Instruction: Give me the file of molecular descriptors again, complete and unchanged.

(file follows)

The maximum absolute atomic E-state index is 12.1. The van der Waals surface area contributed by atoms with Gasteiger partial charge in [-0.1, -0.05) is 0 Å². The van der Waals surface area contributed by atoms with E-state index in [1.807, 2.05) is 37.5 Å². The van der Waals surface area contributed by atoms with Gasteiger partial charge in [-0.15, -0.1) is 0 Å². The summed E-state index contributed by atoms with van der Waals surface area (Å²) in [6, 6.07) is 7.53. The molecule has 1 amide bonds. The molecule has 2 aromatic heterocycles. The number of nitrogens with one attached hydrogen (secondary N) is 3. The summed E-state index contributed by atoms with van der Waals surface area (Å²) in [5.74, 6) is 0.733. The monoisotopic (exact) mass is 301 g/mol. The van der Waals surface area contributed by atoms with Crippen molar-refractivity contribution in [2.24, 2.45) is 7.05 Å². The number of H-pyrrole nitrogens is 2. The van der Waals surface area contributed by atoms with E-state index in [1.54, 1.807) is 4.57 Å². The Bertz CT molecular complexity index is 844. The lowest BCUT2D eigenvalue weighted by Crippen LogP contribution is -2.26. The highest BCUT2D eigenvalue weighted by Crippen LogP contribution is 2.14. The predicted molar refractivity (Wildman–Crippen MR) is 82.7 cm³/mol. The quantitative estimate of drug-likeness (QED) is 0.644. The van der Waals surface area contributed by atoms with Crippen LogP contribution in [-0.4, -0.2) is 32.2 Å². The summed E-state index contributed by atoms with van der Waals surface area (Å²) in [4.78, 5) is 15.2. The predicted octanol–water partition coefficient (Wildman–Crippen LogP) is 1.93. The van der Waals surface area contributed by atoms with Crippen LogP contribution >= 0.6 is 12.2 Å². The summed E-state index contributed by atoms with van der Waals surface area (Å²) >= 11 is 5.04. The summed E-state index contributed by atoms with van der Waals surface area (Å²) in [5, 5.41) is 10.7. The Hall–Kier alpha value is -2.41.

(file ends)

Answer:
The maximum absolute atomic E-state index is 12.1. The van der Waals surface area contributed by atoms with Gasteiger partial charge in [-0.1, -0.05) is 0 Å². The van der Waals surface area contributed by atoms with E-state index in [1.807, 2.05) is 37.5 Å². The van der Waals surface area contributed by atoms with Gasteiger partial charge in [-0.15, -0.1) is 0 Å². The summed E-state index contributed by atoms with van der Waals surface area (Å²) in [6, 6.07) is 7.53. The molecule has 1 amide bonds. The molecule has 2 aromatic heterocycles. The number of nitrogens with one attached hydrogen (secondary N) is 3. The summed E-state index contributed by atoms with van der Waals surface area (Å²) in [5.74, 6) is 0.733. The monoisotopic (exact) mass is 301 g/mol. The van der Waals surface area contributed by atoms with Crippen molar-refractivity contribution in [2.24, 2.45) is 7.05 Å². The number of H-pyrrole nitrogens is 2. The van der Waals surface area contributed by atoms with E-state index in [1.54, 1.807) is 4.57 Å². The Bertz CT molecular complexity index is 844. The lowest BCUT2D eigenvalue weighted by Crippen LogP contribution is -2.26. The highest BCUT2D eigenvalue weighted by Crippen LogP contribution is 2.14. The predicted molar refractivity (Wildman–Crippen MR) is 82.7 cm³/mol. The quantitative estimate of drug-likeness (QED) is 0.644. The van der Waals surface area contributed by atoms with Crippen LogP contribution in [-0.4, -0.2) is 32.2 Å². The summed E-state index contributed by atoms with van der Waals surface area (Å²) in [4.78, 5) is 15.2. The predicted octanol–water partition coefficient (Wildman–Crippen LogP) is 1.93. The van der Waals surface area contributed by atoms with Crippen LogP contribution >= 0.6 is 12.2 Å². The summed E-state index contributed by atoms with van der Waals surface area (Å²) >= 11 is 5.04. The summed E-state index contributed by atoms with van der Waals surface area (Å²) in [5, 5.41) is 10.7. The Hall–Kier alpha value is -2.41.